I must admit that I was amazed at what Felix Baumgartner accomplished. As I watched the video, I found myself focusing on the video's display of Felix's speed versus time. It was really interesting to see how he quickly he accelerated to faster than Mach 1 speed and then he began to decelerate as he hit denser atmosphere. The video below is the one I was watching.
As I thought about, I could compare Felix's speed versus time data with the predictions from a differential equation. This gives me another opportunity to try out Mathcad Prime 2.0. Let's dig in ...
My approach to this problem is simple:
- Capture the empirical data from the jump video and put it into Mathcad Prime.
This was the only routine and boring part of the exercise.
- Capture data from NASA on the atmosphere's density and the variation in gravity with altitude.
- Create a differential equation model and use Mathcad Prime to solve it.
I will use the high-speed drag model shown in the Wikipedia to keep things simple. I have used a more sophisticated drag model in a previous blog post, but I wanted to keep this one simple. Since Felix was spinning and changing position, his coefficient of drag was changing -- modeling it as a constant is sure to be wrong. I am just looking for an approximate model. However, it may provide some insight into what was going on.
- Tune the differential equation model's coefficient of drag (defined below) to best match the empirical data
I am constantly performing optimizations at work. I might as well start getting used to optimizations in Mathcad Prime.
- Compare the empirical data to the tuned differential equation model and see how well the mathematics compares to reality.
Here is where I get practice with the graphics in Mathcad Prime.
Empirical Speed Capture
My approach to capturing the speed data was simple.
- Watch this video.
- Write down the numbers for times and speeds that I see on the video.
I am afraid sometimes you just have to sit there and write stuff down by hand. There are problems with gathering the data this way.
- The data is quantized in one second intervals.
- Sometimes the data changes two or three times during a single one second interval.
- The speed data may also be quantized -- the speed numbers are not changing continuously.
What this means is that the data I took by hand suffers from quantization errors (both in amplitude and timing). To minimize these errors, I will both smooth and interpolate the my rough speed and time readings.
Figure 1 shows how the data looks in Mathcad Prime 2 after I did my post-processing.
Modeling Atmospheric Density and Gravity
This data comes straight from NASA and all I am doing is running the data through an interpolation routine. Figure 2 shows how this interpolation looks in Mathcad Prime.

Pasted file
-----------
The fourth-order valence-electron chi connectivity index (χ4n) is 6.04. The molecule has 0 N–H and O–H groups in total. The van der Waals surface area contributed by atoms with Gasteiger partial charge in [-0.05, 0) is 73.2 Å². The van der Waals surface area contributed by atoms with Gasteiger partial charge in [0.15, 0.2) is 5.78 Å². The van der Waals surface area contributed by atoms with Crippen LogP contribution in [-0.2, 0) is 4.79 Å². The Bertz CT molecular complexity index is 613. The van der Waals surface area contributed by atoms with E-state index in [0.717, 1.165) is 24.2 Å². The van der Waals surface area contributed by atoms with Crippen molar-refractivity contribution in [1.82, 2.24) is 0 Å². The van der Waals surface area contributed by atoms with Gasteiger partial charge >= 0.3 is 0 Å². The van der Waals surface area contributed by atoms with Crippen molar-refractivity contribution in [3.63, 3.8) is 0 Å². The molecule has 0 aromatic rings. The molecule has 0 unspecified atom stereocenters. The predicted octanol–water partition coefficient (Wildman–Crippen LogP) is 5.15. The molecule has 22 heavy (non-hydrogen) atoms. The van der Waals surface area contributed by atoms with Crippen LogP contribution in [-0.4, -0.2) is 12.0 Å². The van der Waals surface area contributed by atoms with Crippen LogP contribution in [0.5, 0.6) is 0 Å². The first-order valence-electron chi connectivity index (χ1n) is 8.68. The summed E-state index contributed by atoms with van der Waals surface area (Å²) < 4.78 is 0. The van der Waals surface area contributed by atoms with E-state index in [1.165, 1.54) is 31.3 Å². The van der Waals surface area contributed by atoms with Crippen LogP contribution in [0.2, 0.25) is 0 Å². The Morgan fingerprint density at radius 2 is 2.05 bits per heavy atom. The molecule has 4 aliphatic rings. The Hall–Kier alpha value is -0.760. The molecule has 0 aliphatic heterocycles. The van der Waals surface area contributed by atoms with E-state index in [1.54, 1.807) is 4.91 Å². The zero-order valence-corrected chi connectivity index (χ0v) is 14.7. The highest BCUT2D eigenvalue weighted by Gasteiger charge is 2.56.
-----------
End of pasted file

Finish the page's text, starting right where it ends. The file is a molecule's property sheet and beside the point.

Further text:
Atmospheric Drag Modeling
The skydiver experiences two forces during his fall:
- atmospheric drag
These two forces are combined into a single differential equation. Let's first review the effects of both drag and gravity.
The Wikipedia has a very good discussion of drag for those readers requiring more background. I will use Equation 1 from this article to model the force of drag on the skydiver.
- FD is the force of drag [N]
- A is the cross-sectional area presented to the air stream [m2]
- ρ(x) is the density of the atmosphere as a function of altitude [kg/m3] -- from here
- CD is the coefficient of drag [unitless]
- v is the velocity of the skydiver [m/s]
Modeling the force of gravity is simpler than modeling drag, but we will increase the complexity just a tad by incorporating its variation with altitude. While this is a small effect, it does provide for a more complete model. Equation 2 shows the mathematical model I will be using.
- m is the mass of the skydiver and equipment [kg]
- g(h) is the acceleration due to gravity as a function of height [m/s2]
I will use a guess for the mass of the skydiver (m=100 kg), and I will obtain the gravitational acceleration as a function of height from this document.
Overall Differential Equation
With both drag and gravity modeled, we can now write down the full differential equation (Equation 3).
With this equation, we can now setup our differential equation solver, which I show in Figure 3.
Optimizing My Estimate for the Coefficient of Drag
I have no idea what the coefficient of drag is for a skydiver wearing a pressure suit. I will use an optimization routine to determine the coefficient of drag that best matches the empirical speed data. Figure 4 shows how this optimizer was setup.
Figure 5 shows the comparison between my mathematical model and the empirical speed data.
The empirical data and the output of the mathematical model are very similar. At this point, I think I understand the modeling. It really is remarkable how good a simple model can be. The exercise also proved to be a good exercise in the use of Mathcad Prime 2.0.
Appendix A: Mathcad Source File
Here is the Mathcad Prime 2.0 file that was used to make this blog post.
This is an XML file. Just download it to your desktop and open it up with Mathcad. For those without Mathcad, here is the PDF version.